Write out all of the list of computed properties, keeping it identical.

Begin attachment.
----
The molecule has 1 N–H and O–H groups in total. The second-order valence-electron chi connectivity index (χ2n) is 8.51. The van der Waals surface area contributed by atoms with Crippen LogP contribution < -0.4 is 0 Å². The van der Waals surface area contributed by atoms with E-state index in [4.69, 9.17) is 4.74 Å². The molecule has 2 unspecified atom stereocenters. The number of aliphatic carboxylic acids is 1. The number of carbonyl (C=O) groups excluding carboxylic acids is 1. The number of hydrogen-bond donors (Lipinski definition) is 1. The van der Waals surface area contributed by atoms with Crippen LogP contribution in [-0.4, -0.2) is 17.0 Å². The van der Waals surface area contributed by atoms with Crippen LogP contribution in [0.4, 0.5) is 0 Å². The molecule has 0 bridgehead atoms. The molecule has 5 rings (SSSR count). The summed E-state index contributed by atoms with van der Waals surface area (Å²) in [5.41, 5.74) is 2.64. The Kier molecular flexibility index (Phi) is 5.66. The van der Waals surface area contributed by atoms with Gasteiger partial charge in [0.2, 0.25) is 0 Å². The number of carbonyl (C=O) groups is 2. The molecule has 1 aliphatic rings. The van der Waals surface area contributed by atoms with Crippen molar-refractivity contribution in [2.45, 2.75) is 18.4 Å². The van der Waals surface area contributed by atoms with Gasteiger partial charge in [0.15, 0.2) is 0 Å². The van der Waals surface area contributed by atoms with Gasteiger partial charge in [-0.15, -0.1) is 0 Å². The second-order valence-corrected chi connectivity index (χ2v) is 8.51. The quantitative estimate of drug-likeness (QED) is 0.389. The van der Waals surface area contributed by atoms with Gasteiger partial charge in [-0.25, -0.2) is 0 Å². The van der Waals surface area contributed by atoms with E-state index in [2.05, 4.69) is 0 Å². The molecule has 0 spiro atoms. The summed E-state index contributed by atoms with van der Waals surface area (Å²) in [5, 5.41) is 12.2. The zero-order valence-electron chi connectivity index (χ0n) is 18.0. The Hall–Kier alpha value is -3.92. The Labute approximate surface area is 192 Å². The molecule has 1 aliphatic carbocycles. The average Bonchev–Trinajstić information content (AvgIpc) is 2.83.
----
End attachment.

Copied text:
The molecule has 1 N–H and O–H groups in total. The second-order valence-electron chi connectivity index (χ2n) is 8.51. The van der Waals surface area contributed by atoms with Crippen LogP contribution < -0.4 is 0 Å². The van der Waals surface area contributed by atoms with E-state index in [4.69, 9.17) is 4.74 Å². The molecule has 2 unspecified atom stereocenters. The number of aliphatic carboxylic acids is 1. The number of carbonyl (C=O) groups excluding carboxylic acids is 1. The number of hydrogen-bond donors (Lipinski definition) is 1. The van der Waals surface area contributed by atoms with Crippen LogP contribution in [-0.4, -0.2) is 17.0 Å². The van der Waals surface area contributed by atoms with Crippen LogP contribution in [0.4, 0.5) is 0 Å². The molecule has 0 bridgehead atoms. The molecule has 5 rings (SSSR count). The summed E-state index contributed by atoms with van der Waals surface area (Å²) in [5.41, 5.74) is 2.64. The Kier molecular flexibility index (Phi) is 5.66. The van der Waals surface area contributed by atoms with Gasteiger partial charge in [0.2, 0.25) is 0 Å². The number of carbonyl (C=O) groups is 2. The molecule has 1 aliphatic rings. The van der Waals surface area contributed by atoms with Crippen molar-refractivity contribution in [2.45, 2.75) is 18.4 Å². The van der Waals surface area contributed by atoms with Gasteiger partial charge in [0.15, 0.2) is 0 Å². The van der Waals surface area contributed by atoms with Gasteiger partial charge in [-0.15, -0.1) is 0 Å². The second-order valence-corrected chi connectivity index (χ2v) is 8.51. The quantitative estimate of drug-likeness (QED) is 0.389. The van der Waals surface area contributed by atoms with Gasteiger partial charge in [-0.25, -0.2) is 0 Å². The van der Waals surface area contributed by atoms with E-state index in [2.05, 4.69) is 0 Å². The molecule has 0 spiro atoms. The summed E-state index contributed by atoms with van der Waals surface area (Å²) in [5, 5.41) is 12.2. The zero-order valence-electron chi connectivity index (χ0n) is 18.0. The Hall–Kier alpha value is -3.92. The Labute approximate surface area is 192 Å². The molecule has 1 aliphatic carbocycles. The average Bonchev–Trinajstić information content (AvgIpc) is 2.83.